Benjamin Peter 08:52, May 25, 2022

This is an unexpected consequence of the war in Ukraine: in the Haute Valée de l'Aude, rafting and white water sports professionals who depend on water releases from the EDF dams will no longer have water. this spring.

In question, the water resource which is lacking in this period of drought but also the need to run the hydroelectric power stations at full speed.

"We're keeping them for now, but we don't know how long," jokes Alain, showing his customers the EDF sticker that appears on each of the helmets at his nautical base.

The group he leads today from Quillan had booked for a rafting trip, except that the flow is far from sufficient to practice.

It is therefore necessary to fall back on the canoe.

“We found a replacement activity for today,” explains Alain from Sud Rafting.

The Ukrainian conflict would mobilize all hydroelectric resources

"We're going to try to do this route. We adapt as best we can, with jetties and landing stages that aren't really designed for that. We tinker, we try somehow to save our start to the season" .

If there is a lack of water it is partly because of the drought but above all that the State has chosen to limit the release of water to ensure electricity production at the level of the EDF dams.

It was at the end of April that, during a meeting in the prefecture, Didier Astre, who manages the Eaurizon base in Puichéric and who is also one of the representatives of the fifteen rental companies installed along the Aude, learned that there would be no letting go this spring.

Excluding Covid, a convention usually provides for around fifteen releases for the start of the season.

Periods of six consecutive hours where the dam opens the valves to ensure a flow of 7m3 necessary for the practice of rafting or hydrospeed.

"The main reason given is the Ukrainian conflict, which would mobilize all of the national hydroelectric resources", specifies Didier Astre.

"It's very difficult to explain to customers"

"We were coming out of four years of tunnel after the Covid but also from the historic floods which devastated the Aude department in 2018", describes Didier Astre.

“We were extremely happy to be able to exercise in a normal way, finally, this year. The forecasts were looking good in terms of attendance, the order book was filling up but there in the short term it is catastrophic”.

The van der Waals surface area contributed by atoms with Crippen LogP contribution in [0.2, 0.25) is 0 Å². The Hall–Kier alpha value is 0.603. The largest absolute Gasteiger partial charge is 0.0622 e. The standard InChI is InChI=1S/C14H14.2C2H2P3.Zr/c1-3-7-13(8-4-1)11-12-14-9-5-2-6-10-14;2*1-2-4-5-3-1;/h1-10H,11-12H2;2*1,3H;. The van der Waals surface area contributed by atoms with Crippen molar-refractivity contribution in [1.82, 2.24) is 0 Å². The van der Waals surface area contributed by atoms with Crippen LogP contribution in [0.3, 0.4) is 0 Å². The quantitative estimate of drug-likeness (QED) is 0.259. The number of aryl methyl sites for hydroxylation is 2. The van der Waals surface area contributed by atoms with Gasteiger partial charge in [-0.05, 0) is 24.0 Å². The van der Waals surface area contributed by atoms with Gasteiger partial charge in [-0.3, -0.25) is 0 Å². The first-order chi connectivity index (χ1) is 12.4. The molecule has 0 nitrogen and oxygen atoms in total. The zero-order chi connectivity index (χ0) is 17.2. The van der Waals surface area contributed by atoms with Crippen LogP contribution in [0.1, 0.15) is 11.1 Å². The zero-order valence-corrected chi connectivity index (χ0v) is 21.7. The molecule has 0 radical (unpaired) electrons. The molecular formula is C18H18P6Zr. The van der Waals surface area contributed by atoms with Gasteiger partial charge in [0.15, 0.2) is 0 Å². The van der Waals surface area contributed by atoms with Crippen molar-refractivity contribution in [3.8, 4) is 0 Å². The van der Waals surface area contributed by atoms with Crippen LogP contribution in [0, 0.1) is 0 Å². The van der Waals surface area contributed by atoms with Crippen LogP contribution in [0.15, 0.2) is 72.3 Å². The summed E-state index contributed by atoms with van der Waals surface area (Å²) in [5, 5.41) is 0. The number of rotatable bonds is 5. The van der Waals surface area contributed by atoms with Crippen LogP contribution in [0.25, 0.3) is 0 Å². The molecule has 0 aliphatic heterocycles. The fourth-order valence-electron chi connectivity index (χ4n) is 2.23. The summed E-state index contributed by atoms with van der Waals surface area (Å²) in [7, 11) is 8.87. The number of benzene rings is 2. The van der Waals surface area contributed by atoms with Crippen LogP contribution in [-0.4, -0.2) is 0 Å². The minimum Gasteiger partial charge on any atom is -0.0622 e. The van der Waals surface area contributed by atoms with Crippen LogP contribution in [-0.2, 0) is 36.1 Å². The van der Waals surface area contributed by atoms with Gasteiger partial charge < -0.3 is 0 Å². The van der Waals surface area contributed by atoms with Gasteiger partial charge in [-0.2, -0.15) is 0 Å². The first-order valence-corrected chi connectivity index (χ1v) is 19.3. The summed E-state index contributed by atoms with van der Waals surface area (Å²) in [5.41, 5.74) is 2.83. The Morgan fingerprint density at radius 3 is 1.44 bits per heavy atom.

Many are forced to cancel groups.

Alain from Sud Rafting spends his days explaining that the reserved activity will not be able to take place as planned.

"We have no answer to give to our spring clientele," he laments.

Sylvain de Pyrène who works at Azat, further upstream, found himself last Sunday in a delicate situation with customers.

"It was planned a correct level for the practice of rafting", he says.

"I welcomed my people, we put them in uniform, we put them in the truck, but at the start there was no water. It's very difficult to explain to customers" concedes this professional that this situation makes you angry.

Lui has decided to cancel all his groups this week.

"I feel too bad for people. It's not up to them to go through this."

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Releases planned for July and August

The prefecture explains that due to the melting snow the flow is sufficient to practice white water sports.

She specifies that if no release is planned this spring, they will be daily, like every year in July and August for the high tourist season.

But many professionals are worried about the future of their companies and even of this activity when they have already recruited seasonal workers.

"The Aude is one of the few rivers in the region that can offer a quality rafting activity. Like the wind on the coast, it attracts a lot of customers just for this activity" recalls Didier Astre .

"We participate in the tourist chain in the same way as catering and accommodation. We should not destabilize everything".

They claim to get back around the table to negotiate water savings.

They even say they are ready to reduce the duration of the releases by one hour this summer, which would save a million m3 of water, in order to ensure the start of the spring season.